Home / News / Easter invokes grand themes

Easter invokes grand themes

The Easter period, moving from Good Friday to Easter Sunday, takes us through the grand themes of death and resurrection, cross and hope.

Earlier in Lent when we heard the stories of Jesus telling his disciples that he was going to suffer, be rejected, killed, and after three days, rise again, we also heard Peter taking him aside and rebuking him (Mark 8:31-33).

Peter had only just declared that Jesus was the Messiah, and presumably could not make sense of the idea that the Messiah of God would suffer and be killed.

Later, confronted with the news of Jesus’ resurrection and the experience of his appearances, Jesus’ joy-filled disciples had to work out what to make of that.

The “good news” that Jesus had been proclaiming was not limited by his death.

Christian disciples ever since have been grappling with both of these key themes: death and resurrection, cross and hope. God meets us in both.

As I’m preparing this column for the Easter edition of Crosslight, I’m very conscious that many things could happen in the world between the time I write and the time that this is published.

Whatever the circumstances may be, though, the reality and significance of both cross and hope, death and resurrection will be important.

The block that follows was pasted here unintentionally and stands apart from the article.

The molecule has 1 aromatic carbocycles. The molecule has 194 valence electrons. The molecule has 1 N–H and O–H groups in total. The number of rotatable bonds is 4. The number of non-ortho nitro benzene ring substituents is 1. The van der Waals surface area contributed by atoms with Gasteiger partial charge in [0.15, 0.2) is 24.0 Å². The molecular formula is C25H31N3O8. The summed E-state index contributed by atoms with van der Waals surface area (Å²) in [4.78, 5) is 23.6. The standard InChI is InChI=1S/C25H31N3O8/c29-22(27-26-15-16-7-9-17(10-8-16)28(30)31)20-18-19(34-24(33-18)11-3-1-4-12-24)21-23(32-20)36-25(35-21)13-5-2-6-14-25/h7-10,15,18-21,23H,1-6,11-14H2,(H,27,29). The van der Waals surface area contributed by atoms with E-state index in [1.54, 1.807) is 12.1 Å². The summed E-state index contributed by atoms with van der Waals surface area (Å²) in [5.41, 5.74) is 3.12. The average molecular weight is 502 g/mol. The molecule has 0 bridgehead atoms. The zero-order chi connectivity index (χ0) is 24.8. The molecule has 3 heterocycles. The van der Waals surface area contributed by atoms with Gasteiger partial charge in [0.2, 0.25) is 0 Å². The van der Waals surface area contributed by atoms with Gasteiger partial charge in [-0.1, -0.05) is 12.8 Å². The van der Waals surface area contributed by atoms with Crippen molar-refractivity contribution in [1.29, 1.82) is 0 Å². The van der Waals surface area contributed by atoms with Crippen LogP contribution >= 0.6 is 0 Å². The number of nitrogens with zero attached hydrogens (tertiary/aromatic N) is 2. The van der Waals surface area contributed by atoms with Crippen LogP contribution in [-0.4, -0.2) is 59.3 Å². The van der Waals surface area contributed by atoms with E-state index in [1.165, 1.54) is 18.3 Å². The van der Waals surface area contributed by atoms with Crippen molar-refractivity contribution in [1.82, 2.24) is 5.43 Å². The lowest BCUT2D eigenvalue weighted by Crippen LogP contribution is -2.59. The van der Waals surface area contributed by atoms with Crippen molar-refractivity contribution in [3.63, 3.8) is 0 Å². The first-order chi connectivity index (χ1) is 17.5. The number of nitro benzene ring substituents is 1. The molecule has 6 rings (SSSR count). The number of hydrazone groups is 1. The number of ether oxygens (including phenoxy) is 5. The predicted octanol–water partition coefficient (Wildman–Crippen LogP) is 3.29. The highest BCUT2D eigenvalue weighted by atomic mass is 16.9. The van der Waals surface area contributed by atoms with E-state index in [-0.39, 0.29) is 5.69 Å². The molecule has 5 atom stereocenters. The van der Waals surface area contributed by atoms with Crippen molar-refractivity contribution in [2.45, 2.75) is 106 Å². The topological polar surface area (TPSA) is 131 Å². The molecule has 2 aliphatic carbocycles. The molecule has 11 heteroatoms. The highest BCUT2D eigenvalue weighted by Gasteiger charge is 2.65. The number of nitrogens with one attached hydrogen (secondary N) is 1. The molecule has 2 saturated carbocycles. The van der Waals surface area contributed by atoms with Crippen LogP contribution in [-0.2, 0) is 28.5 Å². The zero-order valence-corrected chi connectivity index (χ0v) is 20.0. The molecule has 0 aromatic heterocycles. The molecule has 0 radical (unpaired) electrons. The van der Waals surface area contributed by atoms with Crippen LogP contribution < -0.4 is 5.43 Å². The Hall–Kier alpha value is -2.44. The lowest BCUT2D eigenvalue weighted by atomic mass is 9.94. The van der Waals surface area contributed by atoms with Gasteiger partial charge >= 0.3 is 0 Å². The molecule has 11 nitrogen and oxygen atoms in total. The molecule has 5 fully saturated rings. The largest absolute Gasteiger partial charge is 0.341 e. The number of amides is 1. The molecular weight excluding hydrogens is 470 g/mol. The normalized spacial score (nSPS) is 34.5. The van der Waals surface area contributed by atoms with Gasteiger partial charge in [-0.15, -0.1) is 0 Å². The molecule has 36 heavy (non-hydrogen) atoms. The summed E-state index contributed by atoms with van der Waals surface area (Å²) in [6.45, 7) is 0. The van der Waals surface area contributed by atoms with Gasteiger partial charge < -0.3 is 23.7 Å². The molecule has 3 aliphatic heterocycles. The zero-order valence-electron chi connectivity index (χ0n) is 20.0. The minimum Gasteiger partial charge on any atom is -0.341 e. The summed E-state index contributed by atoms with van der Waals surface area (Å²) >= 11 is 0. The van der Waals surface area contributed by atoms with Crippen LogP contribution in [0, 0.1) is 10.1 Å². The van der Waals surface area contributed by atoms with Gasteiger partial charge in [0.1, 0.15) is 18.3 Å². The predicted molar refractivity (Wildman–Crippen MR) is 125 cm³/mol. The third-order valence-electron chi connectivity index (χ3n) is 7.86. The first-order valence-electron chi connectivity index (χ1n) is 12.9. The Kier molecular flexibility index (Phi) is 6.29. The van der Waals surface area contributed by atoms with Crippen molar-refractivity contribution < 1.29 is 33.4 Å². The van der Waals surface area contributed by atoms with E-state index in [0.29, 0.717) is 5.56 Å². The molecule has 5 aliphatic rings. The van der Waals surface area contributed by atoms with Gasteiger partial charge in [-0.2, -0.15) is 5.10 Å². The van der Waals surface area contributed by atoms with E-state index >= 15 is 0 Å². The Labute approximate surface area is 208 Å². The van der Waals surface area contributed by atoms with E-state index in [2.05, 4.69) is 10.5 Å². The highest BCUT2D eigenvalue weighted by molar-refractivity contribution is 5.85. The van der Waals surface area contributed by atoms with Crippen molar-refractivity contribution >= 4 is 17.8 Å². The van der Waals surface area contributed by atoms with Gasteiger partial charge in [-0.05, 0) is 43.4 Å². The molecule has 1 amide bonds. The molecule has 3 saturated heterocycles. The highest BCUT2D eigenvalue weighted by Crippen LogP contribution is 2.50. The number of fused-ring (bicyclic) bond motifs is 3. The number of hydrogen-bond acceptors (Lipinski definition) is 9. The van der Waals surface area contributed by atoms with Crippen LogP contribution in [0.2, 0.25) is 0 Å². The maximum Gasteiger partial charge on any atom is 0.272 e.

These elements speak to us personally and in community.

God shares in our death, even as God leads us into life.

In the passage in Mark 8 when Peter struggled with Jesus’ talk of suffering, Jesus goes on to urge his listeners to stop clinging to life, and to follow him.

Across the Synod we have a Vision Statement which begins with ‘following’: ‘Following Christ, walking together as First and Second Peoples, seeking community, compassion and justice for all creation’.

Following Christ may include letting go of the ways that we might prefer to cling to life, to respond faithfully to where Christ leads.

I know that my own following of Christ is based in the love and grace of God that I see in Jesus, and in the way that his teaching leads to community, compassion and justice.

Through Christ I come to know God whose love is stronger than death.

In John’s gospel there’s a passage in which some people are turning away from following Jesus, and Jesus asks those who stay with him why they are doing so.

Peter’s response here is, “to whom can we go? You have the words of eternal life”. (John 6:68).

This rings true for me, and it is about life in abundance (John 10:10).

In all of our communities, as we celebrate Easter we encounter the God who shares in our death; we encounter the Christ for whom death is not the last word, and we encounter the Spirit who connects us to this death and resurrection story.

The way of the cross is also the way of true life; may Christ gives us grace to follow.

David signature

Rev David Fotheringham


Posted in

Related news

Leave a Comment